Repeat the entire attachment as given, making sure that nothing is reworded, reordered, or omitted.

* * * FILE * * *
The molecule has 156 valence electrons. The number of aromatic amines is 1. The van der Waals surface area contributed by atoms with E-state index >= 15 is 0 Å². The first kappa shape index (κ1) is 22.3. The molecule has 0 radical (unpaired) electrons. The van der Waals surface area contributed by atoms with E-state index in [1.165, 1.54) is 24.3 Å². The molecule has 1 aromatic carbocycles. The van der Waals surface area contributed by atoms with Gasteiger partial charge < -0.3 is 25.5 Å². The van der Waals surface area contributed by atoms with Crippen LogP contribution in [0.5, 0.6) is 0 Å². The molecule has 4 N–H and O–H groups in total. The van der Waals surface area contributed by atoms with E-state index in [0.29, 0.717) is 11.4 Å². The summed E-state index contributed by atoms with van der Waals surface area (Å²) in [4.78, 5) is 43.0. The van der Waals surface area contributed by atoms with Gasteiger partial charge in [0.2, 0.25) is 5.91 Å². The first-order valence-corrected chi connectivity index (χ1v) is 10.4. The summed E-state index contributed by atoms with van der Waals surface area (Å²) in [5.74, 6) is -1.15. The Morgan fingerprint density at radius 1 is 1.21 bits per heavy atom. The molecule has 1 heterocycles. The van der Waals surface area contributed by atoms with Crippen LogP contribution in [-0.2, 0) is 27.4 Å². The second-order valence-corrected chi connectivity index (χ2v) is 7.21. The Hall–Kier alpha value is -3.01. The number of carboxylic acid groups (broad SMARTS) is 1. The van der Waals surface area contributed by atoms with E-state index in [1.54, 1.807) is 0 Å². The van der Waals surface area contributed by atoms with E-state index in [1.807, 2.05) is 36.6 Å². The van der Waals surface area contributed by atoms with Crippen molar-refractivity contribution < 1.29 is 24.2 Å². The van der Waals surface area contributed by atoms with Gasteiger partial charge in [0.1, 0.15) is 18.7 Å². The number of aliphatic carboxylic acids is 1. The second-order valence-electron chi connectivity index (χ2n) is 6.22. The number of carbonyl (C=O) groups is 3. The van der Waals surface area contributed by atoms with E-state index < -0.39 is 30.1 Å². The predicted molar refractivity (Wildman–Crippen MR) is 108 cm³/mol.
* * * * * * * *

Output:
The molecule has 156 valence electrons. The number of aromatic amines is 1. The van der Waals surface area contributed by atoms with E-state index >= 15 is 0 Å². The first kappa shape index (κ1) is 22.3. The molecule has 0 radical (unpaired) electrons. The van der Waals surface area contributed by atoms with E-state index in [1.165, 1.54) is 24.3 Å². The molecule has 1 aromatic carbocycles. The van der Waals surface area contributed by atoms with Gasteiger partial charge < -0.3 is 25.5 Å². The van der Waals surface area contributed by atoms with Crippen LogP contribution in [0.5, 0.6) is 0 Å². The molecule has 4 N–H and O–H groups in total. The van der Waals surface area contributed by atoms with E-state index in [0.29, 0.717) is 11.4 Å². The summed E-state index contributed by atoms with van der Waals surface area (Å²) in [4.78, 5) is 43.0. The van der Waals surface area contributed by atoms with Gasteiger partial charge in [0.2, 0.25) is 5.91 Å². The first-order valence-corrected chi connectivity index (χ1v) is 10.4. The summed E-state index contributed by atoms with van der Waals surface area (Å²) in [5.74, 6) is -1.15. The Morgan fingerprint density at radius 1 is 1.21 bits per heavy atom. The molecule has 1 heterocycles. The van der Waals surface area contributed by atoms with Crippen LogP contribution in [-0.2, 0) is 27.4 Å². The second-order valence-corrected chi connectivity index (χ2v) is 7.21. The Hall–Kier alpha value is -3.01. The number of carboxylic acid groups (broad SMARTS) is 1. The van der Waals surface area contributed by atoms with E-state index in [1.54, 1.807) is 0 Å². The van der Waals surface area contributed by atoms with E-state index in [1.807, 2.05) is 36.6 Å². The van der Waals surface area contributed by atoms with Crippen molar-refractivity contribution < 1.29 is 24.2 Å². The van der Waals surface area contributed by atoms with Gasteiger partial charge in [0.1, 0.15) is 18.7 Å². The number of aliphatic carboxylic acids is 1. The second-order valence-electron chi connectivity index (χ2n) is 6.22. The number of carbonyl (C=O) groups is 3. The van der Waals surface area contributed by atoms with E-state index < -0.39 is 30.1 Å². The predicted molar refractivity (Wildman–Crippen MR) is 108 cm³/mol.